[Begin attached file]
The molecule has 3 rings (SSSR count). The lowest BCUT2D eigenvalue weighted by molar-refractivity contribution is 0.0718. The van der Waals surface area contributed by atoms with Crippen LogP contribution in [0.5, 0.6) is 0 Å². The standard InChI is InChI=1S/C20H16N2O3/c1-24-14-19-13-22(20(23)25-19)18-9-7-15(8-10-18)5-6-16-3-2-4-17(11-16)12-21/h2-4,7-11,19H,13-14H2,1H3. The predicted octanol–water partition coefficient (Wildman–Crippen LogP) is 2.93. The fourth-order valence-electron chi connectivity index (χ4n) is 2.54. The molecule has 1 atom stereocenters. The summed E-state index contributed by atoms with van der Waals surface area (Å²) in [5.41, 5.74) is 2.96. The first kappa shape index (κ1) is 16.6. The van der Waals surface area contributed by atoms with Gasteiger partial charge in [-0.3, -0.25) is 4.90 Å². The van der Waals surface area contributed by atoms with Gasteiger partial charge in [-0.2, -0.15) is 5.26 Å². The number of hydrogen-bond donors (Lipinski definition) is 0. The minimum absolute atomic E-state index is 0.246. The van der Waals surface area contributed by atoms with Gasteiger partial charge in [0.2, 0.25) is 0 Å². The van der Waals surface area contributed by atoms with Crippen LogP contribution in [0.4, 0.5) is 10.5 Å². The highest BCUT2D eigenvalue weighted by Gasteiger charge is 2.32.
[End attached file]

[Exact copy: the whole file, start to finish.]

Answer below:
The molecule has 3 rings (SSSR count). The lowest BCUT2D eigenvalue weighted by molar-refractivity contribution is 0.0718. The van der Waals surface area contributed by atoms with Crippen LogP contribution in [0.5, 0.6) is 0 Å². The standard InChI is InChI=1S/C20H16N2O3/c1-24-14-19-13-22(20(23)25-19)18-9-7-15(8-10-18)5-6-16-3-2-4-17(11-16)12-21/h2-4,7-11,19H,13-14H2,1H3. The predicted octanol–water partition coefficient (Wildman–Crippen LogP) is 2.93. The fourth-order valence-electron chi connectivity index (χ4n) is 2.54. The molecule has 1 atom stereocenters. The summed E-state index contributed by atoms with van der Waals surface area (Å²) in [5.41, 5.74) is 2.96. The first kappa shape index (κ1) is 16.6. The van der Waals surface area contributed by atoms with Gasteiger partial charge in [-0.3, -0.25) is 4.90 Å². The van der Waals surface area contributed by atoms with Gasteiger partial charge in [-0.2, -0.15) is 5.26 Å². The number of hydrogen-bond donors (Lipinski definition) is 0. The minimum absolute atomic E-state index is 0.246. The van der Waals surface area contributed by atoms with Gasteiger partial charge in [0.2, 0.25) is 0 Å². The van der Waals surface area contributed by atoms with Crippen LogP contribution in [0.4, 0.5) is 10.5 Å². The highest BCUT2D eigenvalue weighted by Gasteiger charge is 2.32.